This panel aims at investigating and analyzing the complex relationships between committed literature and the quest for identity in 1960s Japan. Special attention will be paid to the interactions between the authors' literary identities and the community.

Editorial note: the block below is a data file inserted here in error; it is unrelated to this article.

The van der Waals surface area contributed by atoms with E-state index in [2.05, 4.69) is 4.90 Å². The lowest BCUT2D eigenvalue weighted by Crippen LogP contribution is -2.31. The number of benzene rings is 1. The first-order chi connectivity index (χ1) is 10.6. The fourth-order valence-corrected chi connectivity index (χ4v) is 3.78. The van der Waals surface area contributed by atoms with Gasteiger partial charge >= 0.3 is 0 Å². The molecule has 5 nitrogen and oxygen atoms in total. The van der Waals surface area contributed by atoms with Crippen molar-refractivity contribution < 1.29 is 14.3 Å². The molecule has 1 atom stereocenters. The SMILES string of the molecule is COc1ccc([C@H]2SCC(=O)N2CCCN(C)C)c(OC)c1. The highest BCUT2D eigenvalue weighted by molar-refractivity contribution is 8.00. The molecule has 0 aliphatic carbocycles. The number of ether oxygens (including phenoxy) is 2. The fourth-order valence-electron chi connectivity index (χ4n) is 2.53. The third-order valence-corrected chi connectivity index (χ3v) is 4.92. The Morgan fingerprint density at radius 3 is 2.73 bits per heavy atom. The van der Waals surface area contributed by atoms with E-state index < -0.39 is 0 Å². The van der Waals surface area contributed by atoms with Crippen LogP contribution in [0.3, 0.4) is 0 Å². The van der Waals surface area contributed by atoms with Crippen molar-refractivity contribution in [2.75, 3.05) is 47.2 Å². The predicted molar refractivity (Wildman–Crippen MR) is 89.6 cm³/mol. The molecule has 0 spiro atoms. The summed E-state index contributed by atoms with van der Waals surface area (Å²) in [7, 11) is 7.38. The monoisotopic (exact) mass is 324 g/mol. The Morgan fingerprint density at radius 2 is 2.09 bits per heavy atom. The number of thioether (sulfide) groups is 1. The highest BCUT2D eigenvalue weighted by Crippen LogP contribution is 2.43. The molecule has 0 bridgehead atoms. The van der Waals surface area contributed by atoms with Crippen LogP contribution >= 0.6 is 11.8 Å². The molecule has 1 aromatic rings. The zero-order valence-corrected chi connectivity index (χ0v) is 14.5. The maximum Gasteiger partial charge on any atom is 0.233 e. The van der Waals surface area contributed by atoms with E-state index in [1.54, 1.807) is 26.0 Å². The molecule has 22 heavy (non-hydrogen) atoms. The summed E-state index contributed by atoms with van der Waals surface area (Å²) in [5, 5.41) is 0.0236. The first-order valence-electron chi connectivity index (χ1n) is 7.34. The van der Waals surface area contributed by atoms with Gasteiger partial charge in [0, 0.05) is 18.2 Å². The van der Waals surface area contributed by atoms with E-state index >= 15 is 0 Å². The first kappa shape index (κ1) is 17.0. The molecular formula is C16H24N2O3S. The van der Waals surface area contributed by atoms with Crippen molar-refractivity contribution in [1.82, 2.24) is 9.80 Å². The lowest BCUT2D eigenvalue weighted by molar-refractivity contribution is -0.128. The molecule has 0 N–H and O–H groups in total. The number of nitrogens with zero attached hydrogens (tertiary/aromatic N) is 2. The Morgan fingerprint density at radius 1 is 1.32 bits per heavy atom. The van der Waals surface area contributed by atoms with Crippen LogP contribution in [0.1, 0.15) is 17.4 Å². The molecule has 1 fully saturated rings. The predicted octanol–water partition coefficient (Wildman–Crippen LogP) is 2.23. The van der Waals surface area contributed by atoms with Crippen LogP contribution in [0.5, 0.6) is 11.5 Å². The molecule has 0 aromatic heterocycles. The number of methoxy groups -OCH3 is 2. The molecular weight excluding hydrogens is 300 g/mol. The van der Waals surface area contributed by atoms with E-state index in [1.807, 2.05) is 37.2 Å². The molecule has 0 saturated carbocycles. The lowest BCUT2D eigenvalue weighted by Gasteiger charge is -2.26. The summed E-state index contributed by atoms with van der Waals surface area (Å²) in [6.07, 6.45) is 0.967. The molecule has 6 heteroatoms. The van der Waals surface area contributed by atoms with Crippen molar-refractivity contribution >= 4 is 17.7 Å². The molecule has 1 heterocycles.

In the 1950s, the context of the Cold War and the socio-political restructuration of Japan harbours ideological struggles which still seem to revolve around the ideal of a grand collective narrative. By contrast, in the 1960s, Mishima Yukio's suicide, as well as the violence of the most extremist of the student groups of the New Left movement was only remotely related to the general public's concern. These actions bear witness of a new type of commitment whose driving forces were probably more existential than political. Simultaneously, new ideological struggles emerged, focusing on specific issues, such as the place of minorities. It is not without significance that the personal and idiosyncratic dimension of commitment became more visible and was increasingly asserted during this period. Japan entered a new era, in which collective narratives were losing steam. From then on, commitment became a way to assert or reveal one's identity. Such a shift raises the question of the interactions between the individual and the community: how can a writer raise public interest towards a personal issue? How can individual differences and specificities find their rightful place within the society, the nation, or shared values? The authors this panel will present all came from various political and literary horizons, and possessed their own writing styles, but they nevertheless all challenged the relationship between the individual and the community. As Thomas Garcin will show, Mishima Yukio or Takahashi Kazumi's dreams of heroic deeds flirted with solipsism. Acknowledging the anachronistic and illusory dimension of their political stances, they yet both tried to universalize their ideals through a classic or neoclassic style. Conversely, in Mayumi Shimosakai's presentation, we will see that zainichi authors such as Kim Tal-su or Kim Seok-peom put their personal identity into their writings, creating an original type of literature. Makiko Andro-Ueda will demonstrate that Morisaki Kazue similarly forged a specific language in which she expressed her quest for a new identity, showing solidarity with people on the margins of Japanese society. Such approaches are antithetical, but they both illustrate a quest for identity, closely related to the Japanese context of their time.